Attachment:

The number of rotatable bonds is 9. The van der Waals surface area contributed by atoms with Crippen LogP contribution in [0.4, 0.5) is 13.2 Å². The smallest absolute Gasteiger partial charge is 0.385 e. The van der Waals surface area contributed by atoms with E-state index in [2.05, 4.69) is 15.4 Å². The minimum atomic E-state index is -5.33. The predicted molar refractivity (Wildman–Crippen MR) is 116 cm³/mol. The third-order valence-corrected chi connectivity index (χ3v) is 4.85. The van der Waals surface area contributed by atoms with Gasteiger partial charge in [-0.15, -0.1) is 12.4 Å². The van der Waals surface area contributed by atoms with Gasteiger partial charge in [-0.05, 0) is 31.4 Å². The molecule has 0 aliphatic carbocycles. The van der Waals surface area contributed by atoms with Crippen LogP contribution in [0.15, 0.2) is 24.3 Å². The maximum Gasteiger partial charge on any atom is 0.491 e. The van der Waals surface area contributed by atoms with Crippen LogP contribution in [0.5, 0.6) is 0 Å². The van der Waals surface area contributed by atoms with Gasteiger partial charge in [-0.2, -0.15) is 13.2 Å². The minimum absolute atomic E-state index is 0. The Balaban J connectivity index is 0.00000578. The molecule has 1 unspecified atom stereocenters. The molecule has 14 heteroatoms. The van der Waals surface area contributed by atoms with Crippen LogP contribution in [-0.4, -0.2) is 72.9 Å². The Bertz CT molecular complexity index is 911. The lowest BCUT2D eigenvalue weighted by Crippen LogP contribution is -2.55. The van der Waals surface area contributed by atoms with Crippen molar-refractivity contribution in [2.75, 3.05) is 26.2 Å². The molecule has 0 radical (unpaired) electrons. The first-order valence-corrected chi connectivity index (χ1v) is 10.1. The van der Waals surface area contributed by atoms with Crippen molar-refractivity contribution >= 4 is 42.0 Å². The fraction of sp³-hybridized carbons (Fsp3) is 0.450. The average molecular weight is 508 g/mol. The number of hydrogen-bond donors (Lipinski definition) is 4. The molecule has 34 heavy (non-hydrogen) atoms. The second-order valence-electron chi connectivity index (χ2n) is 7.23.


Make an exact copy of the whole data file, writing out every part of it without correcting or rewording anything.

The number of rotatable bonds is 9. The van der Waals surface area contributed by atoms with Crippen LogP contribution in [0.4, 0.5) is 13.2 Å². The smallest absolute Gasteiger partial charge is 0.385 e. The van der Waals surface area contributed by atoms with E-state index in [2.05, 4.69) is 15.4 Å². The minimum atomic E-state index is -5.33. The predicted molar refractivity (Wildman–Crippen MR) is 116 cm³/mol. The third-order valence-corrected chi connectivity index (χ3v) is 4.85. The van der Waals surface area contributed by atoms with Gasteiger partial charge in [-0.15, -0.1) is 12.4 Å². The van der Waals surface area contributed by atoms with Gasteiger partial charge in [-0.05, 0) is 31.4 Å². The molecule has 0 aliphatic carbocycles. The van der Waals surface area contributed by atoms with Crippen LogP contribution in [0.15, 0.2) is 24.3 Å². The maximum Gasteiger partial charge on any atom is 0.491 e. The van der Waals surface area contributed by atoms with Crippen LogP contribution in [0.5, 0.6) is 0 Å². The van der Waals surface area contributed by atoms with Gasteiger partial charge in [-0.2, -0.15) is 13.2 Å². The minimum absolute atomic E-state index is 0. The Balaban J connectivity index is 0.00000578. The molecule has 1 unspecified atom stereocenters. The molecule has 14 heteroatoms. The van der Waals surface area contributed by atoms with Crippen LogP contribution in [-0.4, -0.2) is 72.9 Å². The Bertz CT molecular complexity index is 911. The lowest BCUT2D eigenvalue weighted by Crippen LogP contribution is -2.55. The van der Waals surface area contributed by atoms with Crippen molar-refractivity contribution in [2.75, 3.05) is 26.2 Å². The molecule has 0 radical (unpaired) electrons. The first-order valence-corrected chi connectivity index (χ1v) is 10.1. The van der Waals surface area contributed by atoms with Crippen molar-refractivity contribution >= 4 is 42.0 Å². The fraction of sp³-hybridized carbons (Fsp3) is 0.450. The average molecular weight is 508 g/mol. The number of hydrogen-bond donors (Lipinski definition) is 4. The molecule has 34 heavy (non-hydrogen) atoms. The second-order valence-electron chi connectivity index (χ2n) is 7.23.